Spouses must reside in Georgia for 6 consecutive months before they file for a divorce in Atlanta or any other city in Georgia. Uncontested divorces in Atlanta may be filed in the county where the filing party currently resides. If the Atlanta divorce is contested, the filing party must file in the Atlanta County where their spouse resides. Military personnel who are stationed in Georgia must have lived there for the year before they file for divorce. The divorce action can be sought in any county next to the military base where they are stationed (Georgia Code – Sections: 19-5-5).

Alimony in Atlanta

Spousal support or alimony is the payment of money or other types of financial support to one spouse, either permanently or temporarily, after an Atlanta divorce. No spouse is guaranteed alimony in an Atlanta divorce, and a spouse will not be awarded permanent alimony in an Atlanta divorce if they are guilty of desertion or adultery. However, temporary alimony payments may be awarded without regards to this issue.

The courts will evaluate each divorce on a case-by-case basis and determine if a spouse is entitled to either a lump sum award or periodic payments. Atlanta spousal support payments will end at the death or remarriage of the requesting spouse or earlier if determined by the court.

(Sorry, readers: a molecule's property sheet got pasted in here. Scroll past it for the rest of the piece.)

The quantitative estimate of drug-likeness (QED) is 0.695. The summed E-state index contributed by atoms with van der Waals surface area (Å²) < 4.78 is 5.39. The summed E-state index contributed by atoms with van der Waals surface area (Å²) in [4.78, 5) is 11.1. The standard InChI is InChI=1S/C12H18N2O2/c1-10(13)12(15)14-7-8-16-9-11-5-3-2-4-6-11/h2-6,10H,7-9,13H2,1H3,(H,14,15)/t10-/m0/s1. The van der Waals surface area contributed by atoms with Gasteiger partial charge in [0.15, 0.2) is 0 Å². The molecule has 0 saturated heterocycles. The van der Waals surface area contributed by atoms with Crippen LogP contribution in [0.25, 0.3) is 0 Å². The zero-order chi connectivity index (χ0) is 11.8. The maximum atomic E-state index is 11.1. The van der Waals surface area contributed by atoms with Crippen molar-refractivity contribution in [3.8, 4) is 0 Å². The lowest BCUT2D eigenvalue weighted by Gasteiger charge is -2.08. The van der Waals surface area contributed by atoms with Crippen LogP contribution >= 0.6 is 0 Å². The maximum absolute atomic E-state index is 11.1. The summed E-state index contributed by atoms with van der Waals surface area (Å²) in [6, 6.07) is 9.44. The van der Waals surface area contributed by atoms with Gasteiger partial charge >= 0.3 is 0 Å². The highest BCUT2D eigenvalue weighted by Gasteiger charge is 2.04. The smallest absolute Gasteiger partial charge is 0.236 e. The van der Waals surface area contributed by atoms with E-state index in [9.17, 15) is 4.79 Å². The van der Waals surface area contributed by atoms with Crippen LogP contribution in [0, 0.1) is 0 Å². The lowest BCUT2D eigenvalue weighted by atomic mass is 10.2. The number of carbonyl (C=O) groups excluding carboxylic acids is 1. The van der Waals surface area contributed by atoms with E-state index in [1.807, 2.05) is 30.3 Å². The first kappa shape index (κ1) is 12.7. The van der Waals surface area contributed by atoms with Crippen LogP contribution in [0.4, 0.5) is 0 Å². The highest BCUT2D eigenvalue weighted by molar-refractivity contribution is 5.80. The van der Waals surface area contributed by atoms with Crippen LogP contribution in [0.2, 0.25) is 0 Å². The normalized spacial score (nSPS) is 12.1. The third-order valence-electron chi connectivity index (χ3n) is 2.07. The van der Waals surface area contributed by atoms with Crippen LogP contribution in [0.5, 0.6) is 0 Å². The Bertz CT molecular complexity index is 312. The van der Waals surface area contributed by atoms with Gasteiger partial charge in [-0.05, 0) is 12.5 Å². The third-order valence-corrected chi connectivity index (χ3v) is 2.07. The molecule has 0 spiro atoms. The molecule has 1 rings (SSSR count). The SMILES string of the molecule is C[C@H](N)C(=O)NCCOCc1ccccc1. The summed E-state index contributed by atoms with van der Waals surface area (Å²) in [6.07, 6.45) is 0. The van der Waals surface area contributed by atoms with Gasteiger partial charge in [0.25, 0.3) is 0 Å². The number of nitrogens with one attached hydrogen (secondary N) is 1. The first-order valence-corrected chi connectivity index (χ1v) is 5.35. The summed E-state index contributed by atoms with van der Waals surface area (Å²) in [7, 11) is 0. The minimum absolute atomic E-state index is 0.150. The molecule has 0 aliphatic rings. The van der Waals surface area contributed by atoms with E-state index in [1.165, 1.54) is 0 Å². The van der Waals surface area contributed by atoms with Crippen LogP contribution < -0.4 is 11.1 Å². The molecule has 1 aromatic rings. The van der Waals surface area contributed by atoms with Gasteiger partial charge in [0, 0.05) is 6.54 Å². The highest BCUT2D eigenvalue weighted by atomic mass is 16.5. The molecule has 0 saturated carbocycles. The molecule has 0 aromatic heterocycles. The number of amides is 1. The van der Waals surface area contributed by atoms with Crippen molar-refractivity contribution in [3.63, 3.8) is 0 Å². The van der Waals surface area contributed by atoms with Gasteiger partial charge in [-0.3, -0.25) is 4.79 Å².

Atlanta courts will not make final alimony judgments until they have reviewed the following factors in the Atlanta divorce:

  • The future earning capacity of each spouse
  • The standard of living in which each spouse has become accustomed to in the marriage
  • The current financial status and income of each spouse
  • The assets of each spouse
  • Whether the requesting spouse has made non-economic contributions to the marriage which can include career building, homemaking and child care duties
  • The conduct of each spouse during the marriage
  • The age of each spouse
  • The mental and physical health condition of each spouse

The duration of the alimony payments is also determined by an Atlanta court after they have reviewed the following:

  • The amount of time it will take the requesting spouse to obtain the proper education and training to become self-supporting
  • The length of the marriage

Spousal support may be a contentious legal issue. Modifications may be possible, but there are restrictions to modifying the length of time it will be paid. Lump sum alimony is not subject to modification. Talk to an Atlanta divorce lawyer if you have questions about the amount of alimony you may receive or the amount of alimony you may be required to pay after an Atlanta divorce. More information about alimony after an Atlanta divorce can also be found in the Georgia Code, Sections: 19-5-5, 19-6-1 and 19-6-5.